After the success of Aston Martin’s DB2 prototypes at the 1949 Le Mans, some of the first production DB2s were converted into racecars by the factory. Called ‘Team Cars’, they were lightened and had a higher state of tune. Winning events like the Mille Miglia and Le Mans, they were quite successful too.
In 1950 three of the very first DB2s were prepared for the 24 of Le Mans. Licensed VMF 63, VMF 64 and VMF 65, these featured the three-part front grille and numerous other details from early production. John Wyer was hired by David Brown and began his career as a successful race manager with the DB2. He hired drivers like Eric Thompson and Jack Fairman. The latter did extensive testing at MIRA. He describes the scene “There was a tremendous amount of intensive testing done, and it was a good introduction to John Wyer’s meticulous methods which made Astons so successful later on.”¹
Raced by George Abecassis and Lance Macklin, VMF 64 placed fifth overall at Le Mans. At an average speed of 87.26 mph it took the class victory ahead of the Delage D6-3L. For the rest of the season the cars were used at events like Silverstone, the Ulster TT and the Shelsey Walsh Hillclimb. Meanwhile back at the factory, preparations were underway to officially launch the DB2 at the London Motor Show in October.
In 1951, the factory team cars were sent back to the experimental department and upgraded by Robert Eberan-Eberhorst. Due to lack of time, the all-new DB3 couldn’t be fabricated, so instead the DB2s were put through extensive modifications including the 1951 aluminum grill. “Appropriate steps were taken within the framework of the regulations to jettison unnecessary weight. The bonnet was given one of the new light alloy radiator grilles, the interior trim and head lining were removed and very light seats were installed.”² Along with the three 1950 cars, two new cars were made (XMC76 & XMC77) that had lighter 18-gauge aluminum bodies and reputably weighed 450 lbs (200kg) lighter than the 1950 model.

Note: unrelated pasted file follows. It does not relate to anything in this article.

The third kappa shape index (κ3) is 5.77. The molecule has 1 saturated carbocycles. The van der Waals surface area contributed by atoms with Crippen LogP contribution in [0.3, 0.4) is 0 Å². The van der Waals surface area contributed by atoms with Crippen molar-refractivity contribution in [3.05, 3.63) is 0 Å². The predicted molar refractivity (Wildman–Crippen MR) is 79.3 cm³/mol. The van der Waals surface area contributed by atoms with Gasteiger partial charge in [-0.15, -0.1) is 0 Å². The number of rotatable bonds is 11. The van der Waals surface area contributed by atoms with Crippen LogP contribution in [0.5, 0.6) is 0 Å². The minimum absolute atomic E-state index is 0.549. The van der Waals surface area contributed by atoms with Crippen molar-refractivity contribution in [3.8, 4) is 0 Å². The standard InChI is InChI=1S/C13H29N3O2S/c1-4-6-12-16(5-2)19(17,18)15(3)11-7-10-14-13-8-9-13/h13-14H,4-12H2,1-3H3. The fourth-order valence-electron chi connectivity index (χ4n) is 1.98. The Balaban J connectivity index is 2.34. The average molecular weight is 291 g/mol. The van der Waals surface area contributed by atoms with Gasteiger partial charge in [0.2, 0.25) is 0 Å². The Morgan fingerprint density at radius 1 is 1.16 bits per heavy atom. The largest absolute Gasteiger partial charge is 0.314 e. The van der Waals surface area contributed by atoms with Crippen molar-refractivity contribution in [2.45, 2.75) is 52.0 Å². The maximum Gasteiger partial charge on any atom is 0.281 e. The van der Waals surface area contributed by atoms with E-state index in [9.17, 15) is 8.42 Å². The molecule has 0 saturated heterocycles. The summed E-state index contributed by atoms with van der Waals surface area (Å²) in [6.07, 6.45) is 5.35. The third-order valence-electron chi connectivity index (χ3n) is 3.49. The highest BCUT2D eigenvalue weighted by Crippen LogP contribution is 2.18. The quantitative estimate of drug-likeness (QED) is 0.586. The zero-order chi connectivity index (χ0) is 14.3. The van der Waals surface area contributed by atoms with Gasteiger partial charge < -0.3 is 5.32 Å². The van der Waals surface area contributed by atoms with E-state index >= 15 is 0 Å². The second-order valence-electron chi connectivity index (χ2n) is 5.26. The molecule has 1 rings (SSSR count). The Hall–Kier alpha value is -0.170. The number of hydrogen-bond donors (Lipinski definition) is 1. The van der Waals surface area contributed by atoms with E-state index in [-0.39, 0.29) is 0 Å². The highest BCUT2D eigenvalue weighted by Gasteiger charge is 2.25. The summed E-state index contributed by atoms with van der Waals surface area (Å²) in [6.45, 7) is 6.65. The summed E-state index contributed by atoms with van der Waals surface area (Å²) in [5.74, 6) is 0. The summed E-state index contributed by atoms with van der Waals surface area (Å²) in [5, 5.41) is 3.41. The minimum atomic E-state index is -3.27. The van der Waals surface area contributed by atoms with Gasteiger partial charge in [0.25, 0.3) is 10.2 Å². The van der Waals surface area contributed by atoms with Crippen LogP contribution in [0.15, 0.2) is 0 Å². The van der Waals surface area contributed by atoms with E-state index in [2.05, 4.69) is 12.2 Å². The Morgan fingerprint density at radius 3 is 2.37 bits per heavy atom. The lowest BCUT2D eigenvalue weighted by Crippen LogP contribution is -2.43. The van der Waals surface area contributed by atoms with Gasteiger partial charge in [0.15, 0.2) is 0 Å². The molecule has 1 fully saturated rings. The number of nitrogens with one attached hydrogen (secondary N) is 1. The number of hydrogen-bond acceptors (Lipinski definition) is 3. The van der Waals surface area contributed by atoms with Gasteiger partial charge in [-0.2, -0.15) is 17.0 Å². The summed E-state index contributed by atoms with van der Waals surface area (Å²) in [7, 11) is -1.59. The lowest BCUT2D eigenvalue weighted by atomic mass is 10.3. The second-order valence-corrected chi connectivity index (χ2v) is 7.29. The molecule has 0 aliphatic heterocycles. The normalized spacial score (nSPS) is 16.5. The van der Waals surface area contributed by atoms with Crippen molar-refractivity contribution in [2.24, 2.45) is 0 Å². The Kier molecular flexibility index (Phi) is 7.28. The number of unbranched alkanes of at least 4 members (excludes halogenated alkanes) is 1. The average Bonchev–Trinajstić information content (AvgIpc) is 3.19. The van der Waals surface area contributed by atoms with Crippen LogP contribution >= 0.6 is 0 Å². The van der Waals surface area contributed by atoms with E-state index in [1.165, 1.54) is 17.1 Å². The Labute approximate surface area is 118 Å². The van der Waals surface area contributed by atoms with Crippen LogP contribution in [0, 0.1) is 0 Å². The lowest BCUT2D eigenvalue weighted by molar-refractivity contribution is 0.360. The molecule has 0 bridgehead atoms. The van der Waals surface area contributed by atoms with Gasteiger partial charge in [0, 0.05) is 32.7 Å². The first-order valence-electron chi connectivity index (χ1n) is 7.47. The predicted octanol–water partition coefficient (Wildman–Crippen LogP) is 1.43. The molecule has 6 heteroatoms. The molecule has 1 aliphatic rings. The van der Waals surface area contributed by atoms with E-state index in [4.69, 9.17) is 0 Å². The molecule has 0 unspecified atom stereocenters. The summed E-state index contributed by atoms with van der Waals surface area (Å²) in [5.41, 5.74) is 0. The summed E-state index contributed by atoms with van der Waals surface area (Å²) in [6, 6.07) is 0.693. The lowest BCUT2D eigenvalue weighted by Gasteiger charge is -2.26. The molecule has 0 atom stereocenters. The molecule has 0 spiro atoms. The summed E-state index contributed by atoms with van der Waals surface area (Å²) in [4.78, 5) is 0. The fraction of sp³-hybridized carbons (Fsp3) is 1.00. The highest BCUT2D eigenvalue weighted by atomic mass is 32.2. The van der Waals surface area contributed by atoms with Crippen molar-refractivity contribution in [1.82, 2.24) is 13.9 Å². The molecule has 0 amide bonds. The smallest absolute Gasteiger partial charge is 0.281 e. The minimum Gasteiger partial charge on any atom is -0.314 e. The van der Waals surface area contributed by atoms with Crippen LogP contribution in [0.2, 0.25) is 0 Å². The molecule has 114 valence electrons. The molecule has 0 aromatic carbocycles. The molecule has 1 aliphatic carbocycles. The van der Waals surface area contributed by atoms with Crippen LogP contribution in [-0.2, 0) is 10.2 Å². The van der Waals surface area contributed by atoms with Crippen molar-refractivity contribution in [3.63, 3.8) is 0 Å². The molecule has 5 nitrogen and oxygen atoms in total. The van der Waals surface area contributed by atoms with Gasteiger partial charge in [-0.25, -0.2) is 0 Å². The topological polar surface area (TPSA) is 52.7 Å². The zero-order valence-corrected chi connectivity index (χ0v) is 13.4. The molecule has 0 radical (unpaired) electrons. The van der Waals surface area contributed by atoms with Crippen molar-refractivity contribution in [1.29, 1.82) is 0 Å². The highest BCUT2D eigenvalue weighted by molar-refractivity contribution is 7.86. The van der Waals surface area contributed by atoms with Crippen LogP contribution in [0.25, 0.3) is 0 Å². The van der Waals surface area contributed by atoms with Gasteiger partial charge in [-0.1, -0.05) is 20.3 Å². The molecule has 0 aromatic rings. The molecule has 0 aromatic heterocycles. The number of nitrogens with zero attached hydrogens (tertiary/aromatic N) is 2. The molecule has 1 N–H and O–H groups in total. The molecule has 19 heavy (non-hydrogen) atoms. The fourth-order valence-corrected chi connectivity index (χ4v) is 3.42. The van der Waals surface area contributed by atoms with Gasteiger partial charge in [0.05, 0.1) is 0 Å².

The engine was upgraded to use a higher 8.16:1 compression ratio. Combined with a longer 3.27:1 rear axle, the DB2 was better suited for the Mulsanne straight.
At Le Mans, the already famous car, VMF 64, won its class again as driven by Lance Macklin and Eric Thompson. It placed third overall at an average speed of 90 mph. T.H. Wisdom piloted VMF 64 to another class victory at the Mille Miglia in the 2-liter production class. This was repeated the following year, placing 12th overall at an average speed of 71.8 mph. With these key victories, VMF 64 became one of the most successful Aston Martins.
For 1952 Aston Martin continued to race the lightweight cars and sold the remaining cars to private teams which continued on with the DB2. By 1953 the factory DB2 was replaced by the DB3 roadster.
1950 – 1951
DOHC 2, Valves / Cyl
Twin SU Carburettors
2580 cc / 157.44 in³
78 mm / 3.1 in
90 mm / 3.5 in
body / frame
Aluminum Body over Tubular Steel Spaceframe
Ferodo and Wellworthy Drums
Ferodo and Wellworthy Drums
Jack Fairman, Eric Thompson, Reg Parnell, George Abecassis
1950 Le Mans, 1951 Le Mans, 1951 Mille Miglia
Chassis & Sales